Unreal Estate—Why Only The Mega-Rich Can Buy Flats in Mumbai
Mumbai real estate is among the most expensive in the world—more than that of Tokyo or New York—and there is no shortage of those who can afford to pay. But in a space-crunched city, affordable over luxury is the preferred investment option, and even Mumbai’s wealthy seem to agree.
Anil Prasanda, an investment banker with a foreign bank, just moved out of his plush 2BHK apartment in Lower Parel for a massive 3BHK in Thane, not just for better returns but also because it offered a better quality of life. Prasanda bought the flat in 2008 and is now ready to move back to the suburbs. “Thane has really come up in the last five years…railway, infrastructure, education, retail and commercial activity is on an uptick,” he said, adding that Ghodbunder Road is definitely a wise investment as prices have doubled in the last one year alone.
But why would anyone prefer Thane over Lower Parel from an investment point of view?
Industry experts claim prices in the Mumbai Metropolitian Region (MMR) region have almost topped out. This means that any more appreciation from the current levels is tough.
City properties have become frightfully expensive and are now virtually out of bounds for even the upper middle class, while suburban residential complexes continue to be available at comparatively reasonable rates.
A building boom, which stretched from the early 1990s to the global recession in 2009, turned some Navi Mumbai neighbourhoods into upper-middle-class citadels—especially those with easy public transport into the upwardly mobile parts of Mumbai. As a Firstpost article noted earlier, “the twin attractions of comfortable living and affordable rates are hard to ignore”.
Inside Mumbai, investing in a premium flat in posh areas like Bandra, Worli, Andheri, etc. will cost a bomb and even the return on investment might not be as great as an investment in a premium flat in the suburbs of Navi Mumbai, Thane, etc. The main reasons backing the growth that Navi Mumbai has witnessed include infrastructural developments like the proposed international airport and road-widening projects, among others.
But will speculators allow the suburbs to remain affordable or will they artificially jack up prices here too so that the aam aadmi is forced to relocate to the outskirts of Pune or Karjat?
Going by the historical trends in Mumbai realty, the likelihood of an affordable suburb is next to impossible.
“Vertically huge towers are being created but there are no new buyers even in posh Navi Mumbai areas of Palm Beach!,” Vicky Pinto, a Navi Mumbai broker told Firstpost. “It is the rich who are getting richer day by day by booking these flats and that too for an investment purpose.” End-users end up paying a higher price because these flats are being used as tradable instruments by the same buyers who once speculated in Greater Mumbai and have now turned their attention to the suburbs for higher returns.
Mumbai’s property market has become more speculation-based and less about homes. Flats are being traded as investments, driving up prices inordinately.
“Buyers will purchase houses at an unjustified price today for the reason that it will become even more unjustifiable going forward,” explained Pankaj Kapoor, MD at property research firm Liasas Foras, but he warned that entering the market now is a bad idea as realty prices are at their peaks. Even those investors who bought flats four years back in far-flung areas are unable to find buyers at these levels, he said.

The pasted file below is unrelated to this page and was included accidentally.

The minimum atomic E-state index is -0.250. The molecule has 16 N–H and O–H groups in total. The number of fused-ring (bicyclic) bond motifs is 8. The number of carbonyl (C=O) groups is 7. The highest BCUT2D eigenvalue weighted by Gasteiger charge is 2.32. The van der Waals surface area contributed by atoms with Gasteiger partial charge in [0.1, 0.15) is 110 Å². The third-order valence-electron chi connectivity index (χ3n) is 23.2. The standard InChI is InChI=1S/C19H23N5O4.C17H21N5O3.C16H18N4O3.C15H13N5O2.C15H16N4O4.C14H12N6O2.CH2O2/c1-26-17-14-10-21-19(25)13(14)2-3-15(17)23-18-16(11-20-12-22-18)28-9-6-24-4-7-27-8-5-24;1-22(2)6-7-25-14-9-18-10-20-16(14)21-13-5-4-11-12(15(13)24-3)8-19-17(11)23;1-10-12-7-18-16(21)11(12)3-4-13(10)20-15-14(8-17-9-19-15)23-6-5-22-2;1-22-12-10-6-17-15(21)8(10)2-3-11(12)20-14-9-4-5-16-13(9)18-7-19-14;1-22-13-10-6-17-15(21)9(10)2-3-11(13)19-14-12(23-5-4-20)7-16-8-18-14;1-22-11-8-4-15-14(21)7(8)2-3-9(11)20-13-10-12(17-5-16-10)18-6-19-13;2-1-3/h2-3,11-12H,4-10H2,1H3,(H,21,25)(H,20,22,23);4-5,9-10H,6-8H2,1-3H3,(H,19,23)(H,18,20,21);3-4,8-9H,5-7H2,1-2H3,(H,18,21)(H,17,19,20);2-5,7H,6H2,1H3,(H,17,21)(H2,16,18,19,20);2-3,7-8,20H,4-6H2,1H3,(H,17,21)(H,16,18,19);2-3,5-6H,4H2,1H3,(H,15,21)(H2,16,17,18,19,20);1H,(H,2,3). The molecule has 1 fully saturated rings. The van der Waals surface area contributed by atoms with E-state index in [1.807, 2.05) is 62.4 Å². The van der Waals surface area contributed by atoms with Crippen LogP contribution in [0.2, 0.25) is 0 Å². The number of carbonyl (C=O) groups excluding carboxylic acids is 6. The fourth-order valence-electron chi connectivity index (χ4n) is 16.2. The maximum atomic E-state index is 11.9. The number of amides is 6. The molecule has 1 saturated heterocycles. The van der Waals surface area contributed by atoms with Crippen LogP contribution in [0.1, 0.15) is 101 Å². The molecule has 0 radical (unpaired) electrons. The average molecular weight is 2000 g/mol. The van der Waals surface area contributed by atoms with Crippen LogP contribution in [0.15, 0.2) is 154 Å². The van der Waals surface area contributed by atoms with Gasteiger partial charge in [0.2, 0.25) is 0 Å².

The problem with such play is that you can never be sure if there will be a bigger fool waiting to buy from you, or if you are the biggest fool.
Mumbai’s market for high-end homes has already stagnated during financial year 2012 and dropped by more than 60 per cent from 2007 and 35 per cent from 2010-2011, with South and Central Mumbai, which only offer products at the premium end, experiencing the highest vacancy levels. According to a Knight Frank report, approximately 45 percent of the planned launches in financial year 2013 will be in these micro-markets. This is likely to put further pressure on vacancy levels and prices prevailing there.
“When housing is an object of trade, it goes out of the reach of a majority of people,” lamented P. K. Ghosh, who has been wanting to buy a 2BHK in Vashi for the last two years by selling his 1BHK but is unable to do so because the price of the former shot up to around Rs1 crore in less than two years.
“The announcement of the planned airport in 2007-08 created a lot of hype resulting in increased land acquisition,” said Subhankar Mitra, associate director—strategic consulting, Jones Lang LaSalle India. “A number of projects were announced, and speculation became an element.”
For less than Rs1 crore the best one can hope for is an 800 square feet house in a far suburb of Mumbai like Kalyan, Badlapur, or Panvel as the average Mumbai flat costs nothing less than Rs2.38 crore. “For someone drawing Rs20 lakh a year, a flat costing Rs75 lakh will only be available in Mira Road in the western suburbs,” said Kapoor. “He is better off taking a house on rent in Kandivali as the gap between owning a house and renting is still ten times more.”
This story by Sunainaa Chadha was originally published on Firstpost.com.Tags: First Post, Mumbai Metropolitian Region, Navi Mumbai, Real Estate